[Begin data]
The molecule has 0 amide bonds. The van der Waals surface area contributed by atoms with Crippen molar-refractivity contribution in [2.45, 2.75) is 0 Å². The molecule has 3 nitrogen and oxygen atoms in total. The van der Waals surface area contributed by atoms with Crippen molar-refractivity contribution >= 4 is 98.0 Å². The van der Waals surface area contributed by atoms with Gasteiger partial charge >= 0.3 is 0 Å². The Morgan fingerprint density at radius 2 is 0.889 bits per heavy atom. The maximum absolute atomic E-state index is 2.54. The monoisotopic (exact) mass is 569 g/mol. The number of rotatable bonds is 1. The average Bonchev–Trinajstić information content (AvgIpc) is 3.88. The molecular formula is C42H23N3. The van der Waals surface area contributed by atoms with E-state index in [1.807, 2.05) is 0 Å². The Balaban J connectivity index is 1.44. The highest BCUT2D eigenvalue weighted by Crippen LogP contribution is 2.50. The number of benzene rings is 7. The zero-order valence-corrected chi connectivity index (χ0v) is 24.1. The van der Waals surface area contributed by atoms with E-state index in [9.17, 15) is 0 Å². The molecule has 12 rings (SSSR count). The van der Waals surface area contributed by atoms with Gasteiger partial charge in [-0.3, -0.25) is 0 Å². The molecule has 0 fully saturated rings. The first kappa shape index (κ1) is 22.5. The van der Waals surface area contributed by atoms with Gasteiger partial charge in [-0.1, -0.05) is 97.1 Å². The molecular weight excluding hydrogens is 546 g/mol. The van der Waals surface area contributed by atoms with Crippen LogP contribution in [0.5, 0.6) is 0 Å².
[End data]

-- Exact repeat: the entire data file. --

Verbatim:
The molecule has 0 amide bonds. The van der Waals surface area contributed by atoms with Crippen molar-refractivity contribution in [2.45, 2.75) is 0 Å². The molecule has 3 nitrogen and oxygen atoms in total. The van der Waals surface area contributed by atoms with Crippen molar-refractivity contribution >= 4 is 98.0 Å². The van der Waals surface area contributed by atoms with Gasteiger partial charge >= 0.3 is 0 Å². The Morgan fingerprint density at radius 2 is 0.889 bits per heavy atom. The maximum absolute atomic E-state index is 2.54. The monoisotopic (exact) mass is 569 g/mol. The number of rotatable bonds is 1. The average Bonchev–Trinajstić information content (AvgIpc) is 3.88. The molecular formula is C42H23N3. The van der Waals surface area contributed by atoms with E-state index in [1.807, 2.05) is 0 Å². The Balaban J connectivity index is 1.44. The highest BCUT2D eigenvalue weighted by Crippen LogP contribution is 2.50. The number of benzene rings is 7. The zero-order valence-corrected chi connectivity index (χ0v) is 24.1. The van der Waals surface area contributed by atoms with E-state index in [9.17, 15) is 0 Å². The molecule has 12 rings (SSSR count). The van der Waals surface area contributed by atoms with Gasteiger partial charge in [-0.3, -0.25) is 0 Å². The molecule has 0 fully saturated rings. The first kappa shape index (κ1) is 22.5. The van der Waals surface area contributed by atoms with Gasteiger partial charge in [-0.1, -0.05) is 97.1 Å². The molecular weight excluding hydrogens is 546 g/mol. The van der Waals surface area contributed by atoms with Crippen LogP contribution in [0.5, 0.6) is 0 Å².